Here’s our general workflow:

Create a palette in ArcGIS Pro using the Stretch symbology. If your color stops are evenly spaced, record the RGB values for each stop. If not evenly spaced, export or screenshot the color palette. Then use a color picker tool to sample the RGB values at equal intervals along the image. Make sure you have enough samples to capture any critical color values or transitions.

Open the ArcGIS Assistant. Navigate to the raster Item you want to modify and click the link. On the Item Details, select View JSON.

The location in ArcGIS Assistant for accessing the JSON file.

Next you’ll see a screen with the JSON configuration. First click the Data tab and then click Edit JSON. Note: it’s a good idea to copy the JSON as a backup before editing.

Image of JSON data configuration.

Scroll down and you’ll see a series of “fromColor” “toColor” statements. Editing these is the where the magic happens.  Each has 4 comma separated values. R, G, B and transparency. In the first “fromColor” place your first color’s values. In the first “toColor” place the next color’s values. In the second “fromColor” you’ll repeat the value from the first “toColor” and just keep repeating the pattern: 1-2, 2-3, 3-4, 4-5, 5-6. You may need to add additional from/to pairs. Just be sure to copy/paste code with the included brackets.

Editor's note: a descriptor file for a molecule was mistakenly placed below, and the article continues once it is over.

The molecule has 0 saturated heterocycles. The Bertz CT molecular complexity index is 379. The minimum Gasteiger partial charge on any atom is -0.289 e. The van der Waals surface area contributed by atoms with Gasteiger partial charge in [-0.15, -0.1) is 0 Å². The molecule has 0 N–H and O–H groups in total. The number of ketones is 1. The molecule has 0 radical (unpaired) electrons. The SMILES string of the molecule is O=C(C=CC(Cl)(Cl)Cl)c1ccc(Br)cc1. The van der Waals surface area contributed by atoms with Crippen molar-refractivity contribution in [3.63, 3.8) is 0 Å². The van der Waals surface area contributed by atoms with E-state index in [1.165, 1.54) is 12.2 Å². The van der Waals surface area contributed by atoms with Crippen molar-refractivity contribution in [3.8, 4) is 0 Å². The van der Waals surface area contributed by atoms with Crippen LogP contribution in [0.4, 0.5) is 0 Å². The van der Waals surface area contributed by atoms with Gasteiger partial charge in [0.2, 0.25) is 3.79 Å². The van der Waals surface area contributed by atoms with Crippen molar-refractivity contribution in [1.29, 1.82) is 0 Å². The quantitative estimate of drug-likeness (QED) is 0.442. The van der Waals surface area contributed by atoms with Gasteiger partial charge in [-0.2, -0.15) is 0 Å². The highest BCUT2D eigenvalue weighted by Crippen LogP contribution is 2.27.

Image of code showing how to customize a palette using sets of R,G,B values.

When done, click Save. If there’s an error in your code (probably a bracket or comma), the Save cannot be clicked.

Go back to your layer in ArcGIS Online. Hit refresh and your colors should be there. You can adjust the data range values or gamma if needed. Click the layer options and select Save.